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“So, tell me a little about yourself.” It’s one of the most difficult questions to answer, yet also one of the most common. Whether you’re a job candidate sitting in an interview, or an entrepreneur pitching an idea to a panel of investors for the first time, at some point you’ll have to decide how best to summarize who you are. Maybe you’ll wince as you rack your brain in confusion, shuffling through all the possibilities: Where on earth do you start? How far back do you go? How much detail should you include?

Pause–and then exhale. The truth is, you shouldn’t waste time trying too hard to suit your answer to the situation. They key in most professional settings is simply to show, rather than tell, your listener about your strengths. Here are three specific areas you can zero in on–and how to do it well each time.


I once had a client who told me in the first 30 seconds of our conversation that he went to Yale for undergraduate, and Harvard Law School and the London School of Economics for his graduate degrees. Sure, they were impressive degrees from impressive schools, but this approach raised several questions: Is he an insecure overachiever? Is he trying way too hard? Is he arrogant? You may think that your credentials are all the proof you need of how smart and capable you are, but you’d be wrong.

It would’ve been more effective had he described a specific project or achievement he was proud of while he was a student at one of those schools. For example, perhaps he volunteered at a legal clinic as a law student, where he had to work on cases that didn’t have a textbook answer. As a result, he had to devise an unconventional but effective solution with limited financial resources. That’s a clear example of intelligence in action without having to use an elite pedigree (which many hyper-intelligent, talented people simply don’t have) as a substitute.


When you’re trying to impress a hiring manager, a networking contact, or an investor, it’s easy to start off by saying, “I’m passionate about the company” or, “I’m passionate about the product I’m creating.” Anyone can say something like this–but if you can’t elaborate on the “why,” you probably won’t stand out. What you need to do is tell a real story about an experience that had an emotional impact on you. Not a huge, monumental occasion. Just a simple, real story.

Here’s a great example: I recently worked with a client from a medical device company. When I asked him why he was in that particular industry, he told me that one of his children was born with a congenital heart problem. The doctors told him they could either perform open-heart surgery or try using a medical device to help save his son’s life. After much debate, the doctor decided to try a device approach instead of surgery. After that experience, my client decided to join the company that built that device. Anyone who hears him share that story will have no doubt that his commitment is real–his story illustrates a clear and powerful “why.”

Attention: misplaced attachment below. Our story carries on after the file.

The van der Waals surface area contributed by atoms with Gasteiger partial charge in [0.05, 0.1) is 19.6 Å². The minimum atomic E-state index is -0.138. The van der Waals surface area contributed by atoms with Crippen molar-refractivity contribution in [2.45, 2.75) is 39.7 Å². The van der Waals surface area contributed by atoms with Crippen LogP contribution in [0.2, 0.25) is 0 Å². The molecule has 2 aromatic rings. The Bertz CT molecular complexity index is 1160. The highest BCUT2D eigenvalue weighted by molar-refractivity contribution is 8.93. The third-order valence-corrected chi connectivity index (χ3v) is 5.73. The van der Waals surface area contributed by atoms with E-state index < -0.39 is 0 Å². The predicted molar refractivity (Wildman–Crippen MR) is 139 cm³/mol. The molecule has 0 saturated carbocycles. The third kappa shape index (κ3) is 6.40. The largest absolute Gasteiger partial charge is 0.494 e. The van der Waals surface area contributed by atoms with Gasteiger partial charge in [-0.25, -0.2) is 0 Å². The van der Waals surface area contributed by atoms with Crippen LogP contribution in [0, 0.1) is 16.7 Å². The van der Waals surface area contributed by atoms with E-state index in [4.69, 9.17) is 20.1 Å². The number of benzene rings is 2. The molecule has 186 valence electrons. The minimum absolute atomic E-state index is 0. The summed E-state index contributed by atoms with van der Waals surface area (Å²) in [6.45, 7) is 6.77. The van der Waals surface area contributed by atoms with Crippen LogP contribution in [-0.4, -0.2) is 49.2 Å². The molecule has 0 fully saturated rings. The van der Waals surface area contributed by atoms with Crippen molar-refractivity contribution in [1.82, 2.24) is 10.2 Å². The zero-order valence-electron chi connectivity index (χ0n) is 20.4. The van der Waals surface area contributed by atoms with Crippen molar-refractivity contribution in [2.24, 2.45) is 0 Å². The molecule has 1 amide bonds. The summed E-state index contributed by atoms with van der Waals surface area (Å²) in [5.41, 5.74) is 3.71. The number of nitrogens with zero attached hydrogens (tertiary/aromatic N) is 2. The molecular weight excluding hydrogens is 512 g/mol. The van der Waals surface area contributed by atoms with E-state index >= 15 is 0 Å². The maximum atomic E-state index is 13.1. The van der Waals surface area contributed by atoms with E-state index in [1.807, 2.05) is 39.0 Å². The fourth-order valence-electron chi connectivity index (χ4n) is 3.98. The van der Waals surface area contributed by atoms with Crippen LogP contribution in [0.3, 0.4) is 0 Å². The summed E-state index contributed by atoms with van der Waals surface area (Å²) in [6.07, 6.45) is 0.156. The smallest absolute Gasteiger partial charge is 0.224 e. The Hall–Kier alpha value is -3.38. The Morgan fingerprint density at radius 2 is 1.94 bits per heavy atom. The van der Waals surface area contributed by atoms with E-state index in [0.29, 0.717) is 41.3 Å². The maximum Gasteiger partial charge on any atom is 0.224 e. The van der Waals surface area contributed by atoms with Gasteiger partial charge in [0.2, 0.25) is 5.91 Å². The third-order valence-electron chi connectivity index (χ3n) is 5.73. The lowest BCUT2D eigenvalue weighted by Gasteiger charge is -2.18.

There’s nothing wrong with showing your ambition as long as you don’t come across as formulaic, shallow, or even sarcastic. If you say something like, “I want a fast-track to the corner office,” or, “I want to make as much money with this business as quickly as possible,” that’s probably not going to impress the hiring manager or investor (even if they can tell you’re joking). So avoid discussing the outcome you’re hoping for, it is a round of funding or a great job offer and you both know it.

Instead, turn the conversation toward the process it’ll take to fulfill your ambition. For example, a client recently told me that he likes golf. “Why?” I asked him. Because just like chess, he explained, you’re always thinking ahead–about the next shot, and the next shot, and the next shot. No matter how badly he may or may not want to beat his fellow golfers at a round of holes, that explanation highlighted his willingness (and passion) for the process of getting there. He showed me he’s someone who loves a challenge as well as the work that it takes. Take a similar approach any time you’re trying to answer “tell me about yourself” with an anecdote about your ambition.

If you forget all of this, at least keep one rule in mind. Anytime someone throws you an open-ended question about who you are, and you want to sound smart, passionate, and ambitious without coming off as pretentious, arrogant, or entitled, always show–don’t tell.


ABOUT THE AUTHOR: Anett Grant is the CEO of Executive Speaking, Inc. and the author of multiple e-books on speaking.